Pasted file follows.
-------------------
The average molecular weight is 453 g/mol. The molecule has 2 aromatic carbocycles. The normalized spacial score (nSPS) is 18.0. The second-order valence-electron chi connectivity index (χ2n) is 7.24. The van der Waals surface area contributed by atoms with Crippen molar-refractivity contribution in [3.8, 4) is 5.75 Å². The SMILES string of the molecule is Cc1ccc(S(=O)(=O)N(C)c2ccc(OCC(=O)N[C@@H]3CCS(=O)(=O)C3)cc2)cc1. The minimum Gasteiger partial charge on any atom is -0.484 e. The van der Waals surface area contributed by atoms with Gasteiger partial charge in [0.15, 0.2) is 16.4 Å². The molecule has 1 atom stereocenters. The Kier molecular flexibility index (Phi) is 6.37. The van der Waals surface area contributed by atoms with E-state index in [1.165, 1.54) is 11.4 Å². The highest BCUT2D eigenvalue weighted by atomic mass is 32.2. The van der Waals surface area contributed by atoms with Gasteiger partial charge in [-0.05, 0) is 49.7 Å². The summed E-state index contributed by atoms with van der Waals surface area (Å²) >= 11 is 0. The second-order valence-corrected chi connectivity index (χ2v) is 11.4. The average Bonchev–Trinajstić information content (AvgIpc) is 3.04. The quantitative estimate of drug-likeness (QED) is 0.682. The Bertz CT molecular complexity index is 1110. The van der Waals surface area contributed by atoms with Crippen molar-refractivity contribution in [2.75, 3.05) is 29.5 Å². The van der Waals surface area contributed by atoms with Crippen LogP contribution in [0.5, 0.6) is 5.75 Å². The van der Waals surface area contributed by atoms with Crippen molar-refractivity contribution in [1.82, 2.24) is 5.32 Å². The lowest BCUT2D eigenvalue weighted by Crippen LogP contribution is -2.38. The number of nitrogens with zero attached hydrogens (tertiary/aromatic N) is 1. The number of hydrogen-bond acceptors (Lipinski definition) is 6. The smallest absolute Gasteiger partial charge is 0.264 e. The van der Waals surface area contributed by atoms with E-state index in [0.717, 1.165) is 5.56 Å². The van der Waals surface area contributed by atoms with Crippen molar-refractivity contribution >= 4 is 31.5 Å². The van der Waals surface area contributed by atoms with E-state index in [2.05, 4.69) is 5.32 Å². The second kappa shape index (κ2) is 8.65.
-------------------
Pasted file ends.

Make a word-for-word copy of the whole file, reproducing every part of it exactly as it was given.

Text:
The average molecular weight is 453 g/mol. The molecule has 2 aromatic carbocycles. The normalized spacial score (nSPS) is 18.0. The second-order valence-electron chi connectivity index (χ2n) is 7.24. The van der Waals surface area contributed by atoms with Crippen molar-refractivity contribution in [3.8, 4) is 5.75 Å². The SMILES string of the molecule is Cc1ccc(S(=O)(=O)N(C)c2ccc(OCC(=O)N[C@@H]3CCS(=O)(=O)C3)cc2)cc1. The minimum Gasteiger partial charge on any atom is -0.484 e. The van der Waals surface area contributed by atoms with Gasteiger partial charge in [0.15, 0.2) is 16.4 Å². The molecule has 1 atom stereocenters. The Kier molecular flexibility index (Phi) is 6.37. The van der Waals surface area contributed by atoms with E-state index in [1.165, 1.54) is 11.4 Å². The highest BCUT2D eigenvalue weighted by atomic mass is 32.2. The van der Waals surface area contributed by atoms with Gasteiger partial charge in [-0.05, 0) is 49.7 Å². The summed E-state index contributed by atoms with van der Waals surface area (Å²) >= 11 is 0. The second-order valence-corrected chi connectivity index (χ2v) is 11.4. The average Bonchev–Trinajstić information content (AvgIpc) is 3.04. The quantitative estimate of drug-likeness (QED) is 0.682. The Bertz CT molecular complexity index is 1110. The van der Waals surface area contributed by atoms with Crippen molar-refractivity contribution in [2.75, 3.05) is 29.5 Å². The van der Waals surface area contributed by atoms with Crippen LogP contribution in [0.5, 0.6) is 5.75 Å². The van der Waals surface area contributed by atoms with Crippen molar-refractivity contribution in [1.82, 2.24) is 5.32 Å². The lowest BCUT2D eigenvalue weighted by Crippen LogP contribution is -2.38. The number of nitrogens with zero attached hydrogens (tertiary/aromatic N) is 1. The number of hydrogen-bond acceptors (Lipinski definition) is 6. The smallest absolute Gasteiger partial charge is 0.264 e. The van der Waals surface area contributed by atoms with E-state index in [0.717, 1.165) is 5.56 Å². The van der Waals surface area contributed by atoms with Crippen molar-refractivity contribution >= 4 is 31.5 Å². The van der Waals surface area contributed by atoms with E-state index in [2.05, 4.69) is 5.32 Å². The second kappa shape index (κ2) is 8.65.